Three days afterward, Jesus’ friends said that Jesus was alive again -– He had risen from the grave. This made the chief priests and elders angry, because they did not want Jesus to be alive. They tried to hurt Jesus’ friends. Then Paul came one day and told them Jesus was truly alive. He knew it because he had seen Jesus. Paul said that Jesus was the One whom Moses and Isaiah and the other prophets had said God would send to save them.

The chief priests and elders were angry with Paul, too, when he said that, and they wanted to get rid of him. He was taken to the jail in Cæsarea. After Paul had been a prisoner for two years, some important visitors came to town – King Agrippa and his sister Bernice.

King Agrippa Listens
King Agrippa wanted to hear what Paul had to say, so Paul is going to come before him. Let us imagine we are there, with many others who have come to listen. Everybody is watching the door, and soon King Agrippa comes in, perhaps dressed in a long purple robe. Festus, the governor, follows him; then Agrippa’s sister, Bernice. They sit down at one end of the room, and Festus sends for Paul.

Perhaps we hear the clink of chains as Paul comes into the room -– he is chained to a soldier. No doubt he feels that Jesus is walking with him, just as we feel sometimes, and remembers the night Jesus stood by him and said, “Be of good cheer, Paul.”

Paul Speaks
When it is Paul’s turn to speak, he stretches out his hand as he says, “I think myself happy, king Agrippa, because I shall answer for myself this day.” Paul had worked for Jesus for a long time, but he was not tired of telling about Jesus. He wanted others to believe in Jesus and love Him, too.

Paul tells the king that at one time he, too, had been mean to Christian people. But one day when he was on the road to Damascus to put Jesus’ friends and followers in jail and try to make them turn against Jesus, a bright light shone from Heaven -– even brighter than the noon-day-sun. Paul and everyone with him fell to the ground, and Jesus Himself spoke to Paul. Jesus told Paul he was to preach to the Gentiles, or heathen people, as well as to the Jews. Paul was to tell them all to repent, or stop all the bad things they were doing, and ask Jesus to save them, and then to sanctify them, so they could go to Heaven with all good, holy people.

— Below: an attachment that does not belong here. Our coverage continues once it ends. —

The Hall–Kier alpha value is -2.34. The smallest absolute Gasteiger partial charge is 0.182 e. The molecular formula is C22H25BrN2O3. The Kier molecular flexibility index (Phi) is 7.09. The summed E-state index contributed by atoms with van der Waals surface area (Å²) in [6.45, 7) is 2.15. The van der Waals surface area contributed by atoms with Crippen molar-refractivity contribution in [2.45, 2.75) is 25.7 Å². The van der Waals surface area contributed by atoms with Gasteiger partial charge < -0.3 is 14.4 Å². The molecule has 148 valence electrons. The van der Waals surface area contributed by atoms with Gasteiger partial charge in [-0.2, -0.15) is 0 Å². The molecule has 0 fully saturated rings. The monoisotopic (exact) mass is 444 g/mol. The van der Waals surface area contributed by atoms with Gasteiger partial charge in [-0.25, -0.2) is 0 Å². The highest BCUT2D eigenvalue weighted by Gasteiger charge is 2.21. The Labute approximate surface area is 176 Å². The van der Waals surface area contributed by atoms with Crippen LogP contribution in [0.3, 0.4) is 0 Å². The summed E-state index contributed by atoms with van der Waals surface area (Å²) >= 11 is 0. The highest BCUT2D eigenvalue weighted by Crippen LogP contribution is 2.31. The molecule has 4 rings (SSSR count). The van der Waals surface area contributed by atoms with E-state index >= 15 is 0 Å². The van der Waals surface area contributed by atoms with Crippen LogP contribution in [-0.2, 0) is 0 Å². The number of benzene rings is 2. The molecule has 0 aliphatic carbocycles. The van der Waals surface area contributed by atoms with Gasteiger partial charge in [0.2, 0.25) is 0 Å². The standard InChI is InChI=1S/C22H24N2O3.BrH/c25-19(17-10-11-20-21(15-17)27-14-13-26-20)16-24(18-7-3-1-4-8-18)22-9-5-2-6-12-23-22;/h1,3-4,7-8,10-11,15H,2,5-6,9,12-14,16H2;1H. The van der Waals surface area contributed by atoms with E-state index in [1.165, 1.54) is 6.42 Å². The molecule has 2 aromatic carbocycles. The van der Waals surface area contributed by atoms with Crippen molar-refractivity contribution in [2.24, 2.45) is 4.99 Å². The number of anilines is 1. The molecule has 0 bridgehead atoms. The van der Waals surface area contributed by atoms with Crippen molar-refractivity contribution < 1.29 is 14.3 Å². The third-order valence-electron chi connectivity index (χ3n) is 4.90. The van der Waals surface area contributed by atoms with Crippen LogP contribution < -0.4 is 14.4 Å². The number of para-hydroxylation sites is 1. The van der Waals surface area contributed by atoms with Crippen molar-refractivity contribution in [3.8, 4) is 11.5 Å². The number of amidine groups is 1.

King Agrippa Turns Away
Paul reminds the king that Moses and the prophets had said that Jesus would come, that He would rise from the dead, and that the good news would be preached to the Gentiles as well as to the Jews. King Agrippa was a Jew and had read the Bible. He knew Paul was right, and he himself was almost ready to believe in Jesus, and love and worship Him. But King Agrippa was not ready to give up his own ways and do what he knew was right.

Obedient and Happy
How happy it makes each one of us to give up what we want to do so that we may be obedient and do what we know Jesus would like to have us do.

King Agrippa, Festus, Bernice, and all who were with them knew Paul was a good man, and that he should not be in jail. They decided to send him to Cæsar, another ruler even greater than King Agrippa, and maybe Cæsar would set Paul free.


1. Who was the king before whom Paul spoke? [Acts:26:1].
2. Why was Paul in jail at this time? [Acts:26:6].
3. What caused Paul to believe that Jesus arose from the dead? [Acts:26:13-15].
4. What did Paul tell people they should do to be saved? [Acts:26:20].
5. Did King Agrippa believe what Paul said about Jesus? [Acts:26:27-28].